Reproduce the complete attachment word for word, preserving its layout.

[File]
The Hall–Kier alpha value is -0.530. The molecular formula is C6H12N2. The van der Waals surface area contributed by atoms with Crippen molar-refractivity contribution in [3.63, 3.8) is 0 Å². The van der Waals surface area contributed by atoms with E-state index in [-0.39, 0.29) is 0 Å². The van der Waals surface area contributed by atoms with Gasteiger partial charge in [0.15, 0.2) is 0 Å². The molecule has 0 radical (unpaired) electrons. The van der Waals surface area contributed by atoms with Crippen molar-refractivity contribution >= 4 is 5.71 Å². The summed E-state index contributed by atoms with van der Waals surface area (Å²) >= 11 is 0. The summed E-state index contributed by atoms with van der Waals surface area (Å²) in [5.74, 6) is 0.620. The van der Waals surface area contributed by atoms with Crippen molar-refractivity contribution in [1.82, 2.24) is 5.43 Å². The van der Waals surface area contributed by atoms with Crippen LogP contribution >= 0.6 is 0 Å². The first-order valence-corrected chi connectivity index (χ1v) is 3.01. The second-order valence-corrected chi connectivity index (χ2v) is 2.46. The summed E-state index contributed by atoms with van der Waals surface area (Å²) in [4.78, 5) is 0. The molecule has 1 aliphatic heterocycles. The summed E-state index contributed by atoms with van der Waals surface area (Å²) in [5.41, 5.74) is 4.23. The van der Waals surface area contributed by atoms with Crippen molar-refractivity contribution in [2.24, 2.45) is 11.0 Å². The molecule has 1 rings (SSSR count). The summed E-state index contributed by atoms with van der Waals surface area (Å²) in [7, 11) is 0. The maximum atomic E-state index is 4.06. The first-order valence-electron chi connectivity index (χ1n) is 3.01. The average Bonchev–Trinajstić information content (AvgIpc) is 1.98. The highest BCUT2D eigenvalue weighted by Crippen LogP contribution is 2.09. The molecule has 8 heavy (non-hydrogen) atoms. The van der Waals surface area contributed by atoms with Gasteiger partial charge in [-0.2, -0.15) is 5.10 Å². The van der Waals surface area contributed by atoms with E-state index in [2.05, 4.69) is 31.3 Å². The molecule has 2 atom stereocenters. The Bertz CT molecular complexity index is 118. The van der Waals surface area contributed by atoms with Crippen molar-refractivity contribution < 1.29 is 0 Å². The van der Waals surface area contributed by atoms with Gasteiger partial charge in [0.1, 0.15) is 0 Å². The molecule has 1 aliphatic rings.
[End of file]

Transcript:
The Hall–Kier alpha value is -0.530. The molecular formula is C6H12N2. The van der Waals surface area contributed by atoms with Crippen molar-refractivity contribution in [3.63, 3.8) is 0 Å². The van der Waals surface area contributed by atoms with E-state index in [-0.39, 0.29) is 0 Å². The van der Waals surface area contributed by atoms with Gasteiger partial charge in [0.15, 0.2) is 0 Å². The molecule has 0 radical (unpaired) electrons. The van der Waals surface area contributed by atoms with Crippen molar-refractivity contribution >= 4 is 5.71 Å². The summed E-state index contributed by atoms with van der Waals surface area (Å²) >= 11 is 0. The summed E-state index contributed by atoms with van der Waals surface area (Å²) in [5.74, 6) is 0.620. The van der Waals surface area contributed by atoms with Crippen molar-refractivity contribution in [1.82, 2.24) is 5.43 Å². The van der Waals surface area contributed by atoms with Crippen LogP contribution >= 0.6 is 0 Å². The first-order valence-corrected chi connectivity index (χ1v) is 3.01. The second-order valence-corrected chi connectivity index (χ2v) is 2.46. The summed E-state index contributed by atoms with van der Waals surface area (Å²) in [4.78, 5) is 0. The molecule has 1 aliphatic heterocycles. The summed E-state index contributed by atoms with van der Waals surface area (Å²) in [5.41, 5.74) is 4.23. The van der Waals surface area contributed by atoms with Crippen molar-refractivity contribution in [2.24, 2.45) is 11.0 Å². The molecule has 1 rings (SSSR count). The summed E-state index contributed by atoms with van der Waals surface area (Å²) in [7, 11) is 0. The maximum atomic E-state index is 4.06. The first-order valence-electron chi connectivity index (χ1n) is 3.01. The average Bonchev–Trinajstić information content (AvgIpc) is 1.98. The highest BCUT2D eigenvalue weighted by Crippen LogP contribution is 2.09. The molecule has 8 heavy (non-hydrogen) atoms. The van der Waals surface area contributed by atoms with Gasteiger partial charge in [-0.2, -0.15) is 5.10 Å². The van der Waals surface area contributed by atoms with E-state index in [2.05, 4.69) is 31.3 Å². The molecule has 2 atom stereocenters. The Bertz CT molecular complexity index is 118. The van der Waals surface area contributed by atoms with Crippen molar-refractivity contribution < 1.29 is 0 Å². The van der Waals surface area contributed by atoms with Gasteiger partial charge in [0.1, 0.15) is 0 Å². The molecule has 1 aliphatic rings.